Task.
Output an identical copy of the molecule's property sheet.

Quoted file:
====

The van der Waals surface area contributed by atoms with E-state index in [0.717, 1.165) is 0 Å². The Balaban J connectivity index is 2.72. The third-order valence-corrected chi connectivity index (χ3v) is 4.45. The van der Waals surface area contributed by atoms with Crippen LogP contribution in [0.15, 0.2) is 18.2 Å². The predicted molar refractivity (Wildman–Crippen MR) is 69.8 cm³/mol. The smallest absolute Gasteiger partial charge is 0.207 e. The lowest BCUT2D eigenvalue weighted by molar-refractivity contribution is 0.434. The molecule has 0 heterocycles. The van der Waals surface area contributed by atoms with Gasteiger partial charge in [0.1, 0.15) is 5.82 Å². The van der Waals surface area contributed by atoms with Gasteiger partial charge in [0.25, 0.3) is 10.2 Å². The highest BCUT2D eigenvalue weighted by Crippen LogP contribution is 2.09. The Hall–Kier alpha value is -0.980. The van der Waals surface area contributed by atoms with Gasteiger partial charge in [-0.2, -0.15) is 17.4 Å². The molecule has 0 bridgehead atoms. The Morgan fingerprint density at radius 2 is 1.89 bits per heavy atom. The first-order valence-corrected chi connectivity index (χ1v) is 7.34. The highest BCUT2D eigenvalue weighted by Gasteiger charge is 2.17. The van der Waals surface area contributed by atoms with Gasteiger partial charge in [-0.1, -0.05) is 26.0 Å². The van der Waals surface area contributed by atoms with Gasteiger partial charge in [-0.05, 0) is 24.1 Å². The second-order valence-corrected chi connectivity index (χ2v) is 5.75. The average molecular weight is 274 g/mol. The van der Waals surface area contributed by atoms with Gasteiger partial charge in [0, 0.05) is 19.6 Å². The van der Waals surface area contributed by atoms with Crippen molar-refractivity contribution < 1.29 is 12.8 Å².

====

The van der Waals surface area contributed by atoms with E-state index in [0.717, 1.165) is 0 Å². The Balaban J connectivity index is 2.72. The third-order valence-corrected chi connectivity index (χ3v) is 4.45. The van der Waals surface area contributed by atoms with Crippen LogP contribution in [0.15, 0.2) is 18.2 Å². The predicted molar refractivity (Wildman–Crippen MR) is 69.8 cm³/mol. The smallest absolute Gasteiger partial charge is 0.207 e. The lowest BCUT2D eigenvalue weighted by molar-refractivity contribution is 0.434. The molecule has 0 heterocycles. The van der Waals surface area contributed by atoms with Gasteiger partial charge in [0.1, 0.15) is 5.82 Å². The van der Waals surface area contributed by atoms with Gasteiger partial charge in [0.25, 0.3) is 10.2 Å². The highest BCUT2D eigenvalue weighted by Crippen LogP contribution is 2.09. The Hall–Kier alpha value is -0.980. The van der Waals surface area contributed by atoms with Gasteiger partial charge in [-0.2, -0.15) is 17.4 Å². The molecule has 0 bridgehead atoms. The Morgan fingerprint density at radius 2 is 1.89 bits per heavy atom. The first-order valence-corrected chi connectivity index (χ1v) is 7.34. The highest BCUT2D eigenvalue weighted by Gasteiger charge is 2.17. The van der Waals surface area contributed by atoms with Gasteiger partial charge in [-0.1, -0.05) is 26.0 Å². The van der Waals surface area contributed by atoms with Gasteiger partial charge in [-0.05, 0) is 24.1 Å². The second-order valence-corrected chi connectivity index (χ2v) is 5.75. The average molecular weight is 274 g/mol. The van der Waals surface area contributed by atoms with Gasteiger partial charge in [0, 0.05) is 19.6 Å². The van der Waals surface area contributed by atoms with Crippen molar-refractivity contribution < 1.29 is 12.8 Å².